Horizontal reference unit 50 is a subsystem of the airborne vehicle interface 28 located outside the housing 24 which measures the inclination of the launcher rotating platform.

The launcher control unit 52 implements the firing orders of the operator and implements self-test functions for the airborne vehicle interface 28. It also relays targeting information to the airborne vehicle interface 28.

Instrumentation system 54 is a subsystem of the airborne vehicle interface 28. It too is located outside the housing 24. It is a data collection system used to monitor operation of the airborne vehicle interface 28.

The airborne vehicle interface 28 is coupled to the launcher control unit 52 through the communications interface 26, which employs one or more standard serial communications interface units and one or more discrete signal communications interface units.

The airborne vehicle interface 28 communicates with the launcher 20 through a series of interfaces. A standard differential serial interface 1533 is used as well as several discrete interfaces.

The power distribution unit 32 provides 28 volt DC power to the data link equipment 34 and the airborne vehicle interface 28. It receives three-phase 400 Hertz power from power source 22. Three-phase 400 Hertz power is also sent to the airborne vehicle interface 28. Three-phase power and 28 volt DC power are sent to the launcher 20 via the airborne vehicle interface 28.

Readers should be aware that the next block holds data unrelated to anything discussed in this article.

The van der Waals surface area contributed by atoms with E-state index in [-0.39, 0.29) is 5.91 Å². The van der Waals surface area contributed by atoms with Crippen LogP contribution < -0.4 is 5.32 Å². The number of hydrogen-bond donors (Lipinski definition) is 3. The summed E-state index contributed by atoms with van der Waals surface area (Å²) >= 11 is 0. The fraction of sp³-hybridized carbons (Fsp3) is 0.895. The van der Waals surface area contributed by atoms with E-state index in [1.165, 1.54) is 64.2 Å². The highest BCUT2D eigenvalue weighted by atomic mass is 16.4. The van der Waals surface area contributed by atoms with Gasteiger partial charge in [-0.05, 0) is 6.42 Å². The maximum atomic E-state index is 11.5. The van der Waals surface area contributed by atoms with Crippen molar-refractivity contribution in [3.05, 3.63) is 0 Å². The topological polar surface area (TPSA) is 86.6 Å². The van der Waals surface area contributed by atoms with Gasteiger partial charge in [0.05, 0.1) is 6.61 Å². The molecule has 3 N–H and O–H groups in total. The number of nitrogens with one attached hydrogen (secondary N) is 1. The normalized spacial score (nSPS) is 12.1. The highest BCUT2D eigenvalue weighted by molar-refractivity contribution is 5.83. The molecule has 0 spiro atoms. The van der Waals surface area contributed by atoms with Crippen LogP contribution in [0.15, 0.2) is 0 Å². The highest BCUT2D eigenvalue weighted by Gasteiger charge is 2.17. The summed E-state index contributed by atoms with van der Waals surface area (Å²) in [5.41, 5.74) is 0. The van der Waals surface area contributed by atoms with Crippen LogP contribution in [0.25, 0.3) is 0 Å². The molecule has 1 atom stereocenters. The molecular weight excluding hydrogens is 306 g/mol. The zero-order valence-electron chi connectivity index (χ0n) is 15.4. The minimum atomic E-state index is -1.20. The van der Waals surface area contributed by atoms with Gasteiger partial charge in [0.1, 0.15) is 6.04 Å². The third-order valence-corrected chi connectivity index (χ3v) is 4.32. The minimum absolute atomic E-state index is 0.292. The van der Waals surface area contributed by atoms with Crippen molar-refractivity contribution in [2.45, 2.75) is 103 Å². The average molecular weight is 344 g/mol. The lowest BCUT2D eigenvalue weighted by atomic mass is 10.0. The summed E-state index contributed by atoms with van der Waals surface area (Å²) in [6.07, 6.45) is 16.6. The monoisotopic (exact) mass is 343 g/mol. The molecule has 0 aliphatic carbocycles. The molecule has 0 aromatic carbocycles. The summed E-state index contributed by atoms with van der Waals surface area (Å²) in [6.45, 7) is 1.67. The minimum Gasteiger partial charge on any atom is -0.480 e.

Turning now to FIG. 2 there is shown the frequency synthesizer 100 of the present invention. Crystal oscillator 102 produces a constant reference frequency signal with virtually no drift. This signal is split at power splitter 104. One branch of the power splitter 104 feeds a divider having divisor N, which is part of a phase-locked loop 110.

Out of the power splitter 104 the reference frequency signal is amplified and buffered by amplifier A1 and then multiplied by frequency multiplier 106. The multiplied signal is further amplified and buffered by amplifier A2 and coupled to a doubler 108. The output signal from the doubler is amplified and buffered by amplifier A3. Amplifier A3 is coupled to mixer 120, which is part of the phase-locked loop 110.

The heart of the frequency synthesizer 100 is the phase-locked loop 110. The phase-locked loop 110 employs a phase detector 114 which receives two input signals of the same frequency. The phase detector 114 produces an output signal having direct current (DC) and alternating current (AC) components. Low pass filter 116 removes the AC components, leaving the DC component, whose magnitude is a function of the phase angle between the two input signals to the phase detector 114. Low pass filter 116 produces a narrow band characteristic so that noise is reduced.

The DC output voltage of the low pass filter 116 controls a voltage controlled oscillator 118. The voltage controlled oscillator 118 produces a band of frequencies within the X-band of the electromagnetic spectrum. The output of the voltage controlled oscillator 118 is coupled to transmitter 30 through power splitter 119 and buffer amplifier A4.

The output from the voltage controlled oscillator 118 is also coupled to mixer 120. The mixer 120 combines the output signal from the voltage controlled oscillator 118 with the signal from amplifier A3 to produce sum and difference frequencies and their harmonics. The output signal from the mixer 120 is amplified and buffered by amplifier A5 and filtered by low pass filter 122, which passes only the difference frequency.